And Tremaine Edmunds, talent or not, still hasn’t played a down in the NFL. He’s an unfinished product. Beane could have stayed at #22 and held onto #65 and gotten two good football players, but Beane and McDermott saw what looks like their best shot at a difference maker on defense and took it.
Beane and McDermott’s strategy was interesting. After all the debate about the strengths and weaknesses of the quarterbacks in the draft, and after all the analysis of the linebacking prospects, the Bills chose the best athlete at each position. In Allen and Edmunds they have the guys who were the biggest, strongest, best physically equipped players in the draft at their positions. In each case, they were the best by a good margin over the others.
Why were the two best athletes available at #7 and #16 in the draft? Primarily because neither has demonstrated football instincts quite as good as some of the others at their positions. Neither was quite as “NFL-ready” as a Baker Mayfield or a Roquan Smith.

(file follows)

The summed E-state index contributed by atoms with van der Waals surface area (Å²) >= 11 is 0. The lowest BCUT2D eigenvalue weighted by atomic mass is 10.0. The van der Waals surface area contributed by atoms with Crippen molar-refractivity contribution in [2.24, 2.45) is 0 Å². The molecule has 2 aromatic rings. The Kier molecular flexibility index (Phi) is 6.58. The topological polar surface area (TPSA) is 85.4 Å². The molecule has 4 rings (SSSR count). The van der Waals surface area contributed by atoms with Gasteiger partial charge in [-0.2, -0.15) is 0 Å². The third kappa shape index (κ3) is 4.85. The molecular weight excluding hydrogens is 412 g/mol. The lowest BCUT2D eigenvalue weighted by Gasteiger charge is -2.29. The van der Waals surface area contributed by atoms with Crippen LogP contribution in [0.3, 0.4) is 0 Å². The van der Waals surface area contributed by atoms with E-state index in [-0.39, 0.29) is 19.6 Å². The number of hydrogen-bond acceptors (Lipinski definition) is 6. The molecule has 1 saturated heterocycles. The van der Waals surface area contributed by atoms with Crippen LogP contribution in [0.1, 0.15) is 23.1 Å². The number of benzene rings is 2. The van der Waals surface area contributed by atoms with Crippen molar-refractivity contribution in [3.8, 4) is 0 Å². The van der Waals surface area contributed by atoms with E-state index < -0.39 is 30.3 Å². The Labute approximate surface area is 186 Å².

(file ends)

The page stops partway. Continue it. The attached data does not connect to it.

Was Allen their #1 quarterback? Was Edmunds their #1 linebacker? GMs and coaches never answer that question, and we may never know. What we do know is that Beane and McDermott believe that these guys can be the offensive and defensive leaders they need to build a big-time winner.
Essentially, Beane sent a message to McDermott: “I’m getting you the best talent available. It’s your job to get them to be stars in the NFL.”
And McDermott is ready for the challenge, because McDermott has shown already that he’s prepared for any football challenge.
The Rockpile Review is written to share the passion we have for the Buffalo Bills. That passion was born in the Rockpile; its parents were everyday people of western New York who translated their dedication to a full day’s hard work and simple pleasures into love for a pro football team.
Editor’s babble: Very excited to have Mark Korber share his Rockpile Review with us when the spirit moves him. Mark joined our moderator staff at the now (RIP) Buffalo Bills Message Board where he shared his Rockpile Review with fans for many years. Although you won’t find Mark on Twitter, you can find him on the Stadium Wall forum at twobillsdrive.com. Thanks, Mark!